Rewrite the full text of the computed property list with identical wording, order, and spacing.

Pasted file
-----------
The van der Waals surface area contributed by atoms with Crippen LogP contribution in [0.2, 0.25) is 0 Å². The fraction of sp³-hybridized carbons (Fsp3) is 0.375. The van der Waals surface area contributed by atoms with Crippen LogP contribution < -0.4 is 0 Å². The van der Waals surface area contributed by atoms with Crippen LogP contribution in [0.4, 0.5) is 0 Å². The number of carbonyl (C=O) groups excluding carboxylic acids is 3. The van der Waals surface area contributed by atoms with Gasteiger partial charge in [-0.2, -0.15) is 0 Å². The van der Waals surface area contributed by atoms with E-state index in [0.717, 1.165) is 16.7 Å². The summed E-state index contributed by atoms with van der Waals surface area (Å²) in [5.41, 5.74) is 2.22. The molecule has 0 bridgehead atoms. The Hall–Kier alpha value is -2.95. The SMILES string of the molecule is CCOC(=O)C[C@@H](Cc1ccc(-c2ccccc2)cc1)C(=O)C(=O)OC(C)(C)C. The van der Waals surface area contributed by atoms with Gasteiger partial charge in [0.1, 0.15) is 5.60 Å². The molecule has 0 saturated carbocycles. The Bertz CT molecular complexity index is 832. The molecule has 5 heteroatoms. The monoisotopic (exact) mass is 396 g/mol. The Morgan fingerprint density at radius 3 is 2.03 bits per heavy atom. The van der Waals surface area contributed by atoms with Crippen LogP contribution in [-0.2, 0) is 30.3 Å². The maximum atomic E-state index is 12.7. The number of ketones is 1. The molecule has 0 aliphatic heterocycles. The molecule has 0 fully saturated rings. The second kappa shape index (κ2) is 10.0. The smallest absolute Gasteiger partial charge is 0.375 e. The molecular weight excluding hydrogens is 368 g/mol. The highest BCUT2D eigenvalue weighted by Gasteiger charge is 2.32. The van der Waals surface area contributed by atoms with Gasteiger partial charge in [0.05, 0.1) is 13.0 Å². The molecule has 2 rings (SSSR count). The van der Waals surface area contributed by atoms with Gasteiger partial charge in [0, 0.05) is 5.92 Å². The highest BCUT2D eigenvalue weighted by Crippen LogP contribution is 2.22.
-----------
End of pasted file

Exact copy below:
The van der Waals surface area contributed by atoms with Crippen LogP contribution in [0.2, 0.25) is 0 Å². The fraction of sp³-hybridized carbons (Fsp3) is 0.375. The van der Waals surface area contributed by atoms with Crippen LogP contribution < -0.4 is 0 Å². The van der Waals surface area contributed by atoms with Crippen LogP contribution in [0.4, 0.5) is 0 Å². The number of carbonyl (C=O) groups excluding carboxylic acids is 3. The van der Waals surface area contributed by atoms with Gasteiger partial charge in [-0.2, -0.15) is 0 Å². The van der Waals surface area contributed by atoms with E-state index in [0.717, 1.165) is 16.7 Å². The summed E-state index contributed by atoms with van der Waals surface area (Å²) in [5.41, 5.74) is 2.22. The molecule has 0 bridgehead atoms. The Hall–Kier alpha value is -2.95. The SMILES string of the molecule is CCOC(=O)C[C@@H](Cc1ccc(-c2ccccc2)cc1)C(=O)C(=O)OC(C)(C)C. The van der Waals surface area contributed by atoms with Gasteiger partial charge in [0.1, 0.15) is 5.60 Å². The molecule has 0 saturated carbocycles. The Bertz CT molecular complexity index is 832. The molecule has 5 heteroatoms. The monoisotopic (exact) mass is 396 g/mol. The Morgan fingerprint density at radius 3 is 2.03 bits per heavy atom. The van der Waals surface area contributed by atoms with Crippen LogP contribution in [-0.2, 0) is 30.3 Å². The maximum atomic E-state index is 12.7. The number of ketones is 1. The molecule has 0 aliphatic heterocycles. The molecule has 0 fully saturated rings. The second kappa shape index (κ2) is 10.0. The smallest absolute Gasteiger partial charge is 0.375 e. The molecular weight excluding hydrogens is 368 g/mol. The highest BCUT2D eigenvalue weighted by Gasteiger charge is 2.32. The van der Waals surface area contributed by atoms with Gasteiger partial charge in [0.05, 0.1) is 13.0 Å². The molecule has 2 rings (SSSR count). The van der Waals surface area contributed by atoms with Gasteiger partial charge in [0, 0.05) is 5.92 Å². The highest BCUT2D eigenvalue weighted by Crippen LogP contribution is 2.22.